• Russia opposes the Convention, stating that adoption would violate Russian sovereignty.

Source : Indian Express


Why in news:

  • India is ranked 44 in Nomura's Food Vulnerability Index (NFVI) that compiled the vulnerability of 110 countries in the world.

  • According to a new report by Nomura Global Market Research, the 50 countries most vulnerable to food price surges in the coming months largely belong to the Emerging Market group.


The top 50 together account for almost 60 per cent of the global population- reflecting the massive number of individuals and households that are vulnerable.

What is Nomura’s Food Vulnerability Index?

The NFVI ranks countries on the basis of their exposure to large swings in food prices.

NFVI has three components: (1) country’s GDP per person, (2) the share of food in household consumption and (3) the net food imports. Typically, lower per capita GDP, higher share of food in household consumption and high net food imports would make a country more vulnerable to spikes in food prices.

What could cause food prices to rise?

  • Nomura states that the dip in food prices from the highs of 2010 and 2011 could quickly reverse.

  • It lists three potential triggers for a rise in food prices and three potential amplifiers.

  • The three potential triggers are weather-related shocks (that may reduce supply), higher oil prices (which will raise costs of transportation), and a sharp depreciation in US dollar (that undermines the purchasing power of a country that imports food).

  • The three amplifiers are the protectionist agricultural trade policies (such as additional tariffs that what would otherwise have been cheap food imports, costly), increased hoarding and speculation in food articles (as traders realise that hoarding will increase their profits), and the already highly (and often hidden) national debt in some of the most vulnerable countries.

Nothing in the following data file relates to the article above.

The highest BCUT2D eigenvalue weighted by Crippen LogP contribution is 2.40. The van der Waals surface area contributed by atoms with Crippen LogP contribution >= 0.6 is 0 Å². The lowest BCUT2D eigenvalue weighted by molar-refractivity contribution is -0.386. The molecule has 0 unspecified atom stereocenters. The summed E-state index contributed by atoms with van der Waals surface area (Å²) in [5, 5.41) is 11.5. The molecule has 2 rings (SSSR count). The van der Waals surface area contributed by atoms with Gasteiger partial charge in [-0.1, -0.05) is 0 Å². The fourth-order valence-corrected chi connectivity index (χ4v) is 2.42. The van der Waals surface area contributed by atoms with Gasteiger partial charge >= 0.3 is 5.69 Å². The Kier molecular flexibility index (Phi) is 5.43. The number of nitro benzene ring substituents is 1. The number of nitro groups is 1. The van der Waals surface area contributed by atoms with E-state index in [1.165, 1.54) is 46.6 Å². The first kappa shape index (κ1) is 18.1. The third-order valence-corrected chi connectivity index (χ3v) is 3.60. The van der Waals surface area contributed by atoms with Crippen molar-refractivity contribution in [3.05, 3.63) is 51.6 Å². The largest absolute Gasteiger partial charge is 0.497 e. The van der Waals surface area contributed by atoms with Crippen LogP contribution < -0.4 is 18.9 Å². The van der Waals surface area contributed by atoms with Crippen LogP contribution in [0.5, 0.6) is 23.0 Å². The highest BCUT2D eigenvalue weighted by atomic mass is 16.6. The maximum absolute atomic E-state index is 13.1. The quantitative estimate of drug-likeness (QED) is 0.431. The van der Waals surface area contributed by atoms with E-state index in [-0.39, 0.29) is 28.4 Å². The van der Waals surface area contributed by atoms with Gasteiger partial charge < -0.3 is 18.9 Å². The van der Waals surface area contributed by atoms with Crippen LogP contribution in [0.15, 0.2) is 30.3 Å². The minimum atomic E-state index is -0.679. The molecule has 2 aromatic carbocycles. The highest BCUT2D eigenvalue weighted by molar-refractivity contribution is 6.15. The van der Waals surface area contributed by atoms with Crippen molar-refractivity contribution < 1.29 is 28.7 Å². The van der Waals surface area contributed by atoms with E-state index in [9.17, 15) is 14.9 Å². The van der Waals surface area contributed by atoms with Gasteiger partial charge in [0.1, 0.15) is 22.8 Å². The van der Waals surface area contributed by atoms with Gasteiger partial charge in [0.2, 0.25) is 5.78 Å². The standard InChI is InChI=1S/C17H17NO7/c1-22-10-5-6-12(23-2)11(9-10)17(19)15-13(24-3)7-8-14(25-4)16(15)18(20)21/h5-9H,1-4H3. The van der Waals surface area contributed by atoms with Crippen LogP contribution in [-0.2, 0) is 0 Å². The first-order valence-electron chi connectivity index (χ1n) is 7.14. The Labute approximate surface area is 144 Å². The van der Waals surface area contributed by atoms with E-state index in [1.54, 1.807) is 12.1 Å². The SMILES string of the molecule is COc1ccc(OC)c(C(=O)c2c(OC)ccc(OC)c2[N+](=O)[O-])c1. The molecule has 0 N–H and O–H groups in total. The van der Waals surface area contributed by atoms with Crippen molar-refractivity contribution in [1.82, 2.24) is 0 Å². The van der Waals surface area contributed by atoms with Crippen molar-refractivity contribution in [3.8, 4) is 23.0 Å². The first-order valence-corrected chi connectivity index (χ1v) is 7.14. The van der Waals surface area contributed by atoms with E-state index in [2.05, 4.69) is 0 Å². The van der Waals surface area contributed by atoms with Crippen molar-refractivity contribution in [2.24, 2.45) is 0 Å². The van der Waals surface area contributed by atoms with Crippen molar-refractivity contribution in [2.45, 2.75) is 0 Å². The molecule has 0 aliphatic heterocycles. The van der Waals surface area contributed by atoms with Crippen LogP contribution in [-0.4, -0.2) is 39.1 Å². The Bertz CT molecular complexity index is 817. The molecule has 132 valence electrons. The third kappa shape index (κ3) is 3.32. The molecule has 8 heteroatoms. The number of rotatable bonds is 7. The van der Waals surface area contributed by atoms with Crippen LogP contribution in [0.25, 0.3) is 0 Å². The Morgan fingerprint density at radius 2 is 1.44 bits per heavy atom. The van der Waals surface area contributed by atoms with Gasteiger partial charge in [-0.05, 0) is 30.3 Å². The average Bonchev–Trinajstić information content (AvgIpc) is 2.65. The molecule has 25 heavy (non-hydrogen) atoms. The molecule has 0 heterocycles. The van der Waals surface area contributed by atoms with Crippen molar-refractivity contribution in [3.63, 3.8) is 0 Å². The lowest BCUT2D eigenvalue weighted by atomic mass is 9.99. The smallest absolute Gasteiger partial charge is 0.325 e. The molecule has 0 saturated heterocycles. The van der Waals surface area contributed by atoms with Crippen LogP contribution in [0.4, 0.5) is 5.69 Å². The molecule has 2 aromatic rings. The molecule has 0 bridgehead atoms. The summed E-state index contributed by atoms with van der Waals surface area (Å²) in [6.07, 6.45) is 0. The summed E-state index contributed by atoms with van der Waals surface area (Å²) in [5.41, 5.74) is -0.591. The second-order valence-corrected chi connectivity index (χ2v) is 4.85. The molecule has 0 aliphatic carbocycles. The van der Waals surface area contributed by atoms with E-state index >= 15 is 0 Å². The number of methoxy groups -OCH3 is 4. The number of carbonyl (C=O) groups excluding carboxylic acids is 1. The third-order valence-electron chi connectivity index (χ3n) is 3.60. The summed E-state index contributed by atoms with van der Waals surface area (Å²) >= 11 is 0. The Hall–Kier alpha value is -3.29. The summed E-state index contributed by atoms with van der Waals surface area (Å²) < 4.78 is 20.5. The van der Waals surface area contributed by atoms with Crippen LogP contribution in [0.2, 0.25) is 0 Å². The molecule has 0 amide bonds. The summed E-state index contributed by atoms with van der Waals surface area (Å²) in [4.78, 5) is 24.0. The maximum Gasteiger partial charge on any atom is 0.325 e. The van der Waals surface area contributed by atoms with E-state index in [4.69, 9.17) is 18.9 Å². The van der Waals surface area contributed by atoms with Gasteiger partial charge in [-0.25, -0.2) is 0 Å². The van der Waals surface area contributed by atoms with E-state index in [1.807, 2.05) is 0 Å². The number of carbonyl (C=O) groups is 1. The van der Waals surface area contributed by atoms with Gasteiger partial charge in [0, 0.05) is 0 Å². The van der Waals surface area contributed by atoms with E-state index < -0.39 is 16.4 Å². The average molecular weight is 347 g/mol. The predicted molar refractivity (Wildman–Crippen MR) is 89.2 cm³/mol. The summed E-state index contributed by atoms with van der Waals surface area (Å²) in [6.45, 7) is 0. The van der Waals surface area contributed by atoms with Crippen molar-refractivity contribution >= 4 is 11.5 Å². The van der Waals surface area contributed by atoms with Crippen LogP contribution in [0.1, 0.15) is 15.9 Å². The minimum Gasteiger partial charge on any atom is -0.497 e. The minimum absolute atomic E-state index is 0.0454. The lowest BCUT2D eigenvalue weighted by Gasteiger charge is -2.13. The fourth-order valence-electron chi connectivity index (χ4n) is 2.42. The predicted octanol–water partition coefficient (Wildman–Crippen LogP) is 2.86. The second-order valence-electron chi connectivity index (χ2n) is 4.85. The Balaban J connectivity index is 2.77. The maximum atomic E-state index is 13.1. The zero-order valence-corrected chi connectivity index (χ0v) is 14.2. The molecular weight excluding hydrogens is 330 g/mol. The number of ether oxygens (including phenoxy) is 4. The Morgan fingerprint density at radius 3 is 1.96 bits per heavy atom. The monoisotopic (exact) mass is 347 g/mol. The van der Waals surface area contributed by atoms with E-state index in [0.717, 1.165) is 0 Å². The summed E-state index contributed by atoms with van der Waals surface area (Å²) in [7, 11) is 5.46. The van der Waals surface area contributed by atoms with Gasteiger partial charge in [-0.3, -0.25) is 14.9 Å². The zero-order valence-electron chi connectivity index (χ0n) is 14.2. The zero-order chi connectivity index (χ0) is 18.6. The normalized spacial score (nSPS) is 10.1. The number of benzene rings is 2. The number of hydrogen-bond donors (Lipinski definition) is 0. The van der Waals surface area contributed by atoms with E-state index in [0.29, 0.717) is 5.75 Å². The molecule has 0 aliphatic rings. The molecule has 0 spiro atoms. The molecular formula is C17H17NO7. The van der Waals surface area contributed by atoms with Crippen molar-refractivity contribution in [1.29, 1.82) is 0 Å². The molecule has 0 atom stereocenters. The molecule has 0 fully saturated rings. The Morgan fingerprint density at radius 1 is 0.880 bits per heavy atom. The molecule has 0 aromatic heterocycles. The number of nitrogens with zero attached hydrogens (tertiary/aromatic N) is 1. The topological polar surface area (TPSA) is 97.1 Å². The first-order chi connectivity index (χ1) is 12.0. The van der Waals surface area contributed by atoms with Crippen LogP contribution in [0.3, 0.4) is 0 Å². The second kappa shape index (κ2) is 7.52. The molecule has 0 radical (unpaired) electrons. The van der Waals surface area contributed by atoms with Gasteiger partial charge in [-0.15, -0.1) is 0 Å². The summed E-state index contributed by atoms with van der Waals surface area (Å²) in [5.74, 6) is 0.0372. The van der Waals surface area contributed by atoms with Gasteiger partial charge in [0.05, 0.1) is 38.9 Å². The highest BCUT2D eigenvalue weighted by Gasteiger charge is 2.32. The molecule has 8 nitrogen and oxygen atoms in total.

• Nomura is an Asia-headquartered financial services group with an integrated global network spanning over 30 countries.

Source: Indian Express


Why in news:

Four-day Aalmi Tablighi Ijtima, world's biggest Islamic Congregation begins in Bhopal. In Madhya Pradesh, the four-day Aalmi Tablighi Ijtima, world's biggest Islamic Congregation began in Bhopal this morning.


More than one million people from 54 countries are expected to attend the congregation which will continue till 25th November.


  • One of the most prominent features of Alami Tablighi Ijtima is that it has no political affiliation.

  • It is a forum for delivering some important religious-spiritual messages to Muslims around the world.

  • As per the information, Ijtima started in the era of Nawabs in Bhopal and now it has become the identity of Bhopal worldwide.

  • The first Alami Tablighi Ijtima took place in Bhopal in 1944 and only 14 people attended it then.

  • Now the number has increased to millions.

  • Thousands of people from various countries across the world including Russia, France, Indonesia, Malaysia, Iraq and Saudi Arabia have reached Bhopal to participate in this event.

Source: AIR


Why in news:

The US State Department has approved the sale of 13 MK 45 5 inch/62 caliber (MOD 4) naval guns and some other equipment worth $1 billion to India for use against warships, anti-aircraft and shore bombardment. The items will be manufactured by BAE Systems Land and Armaments.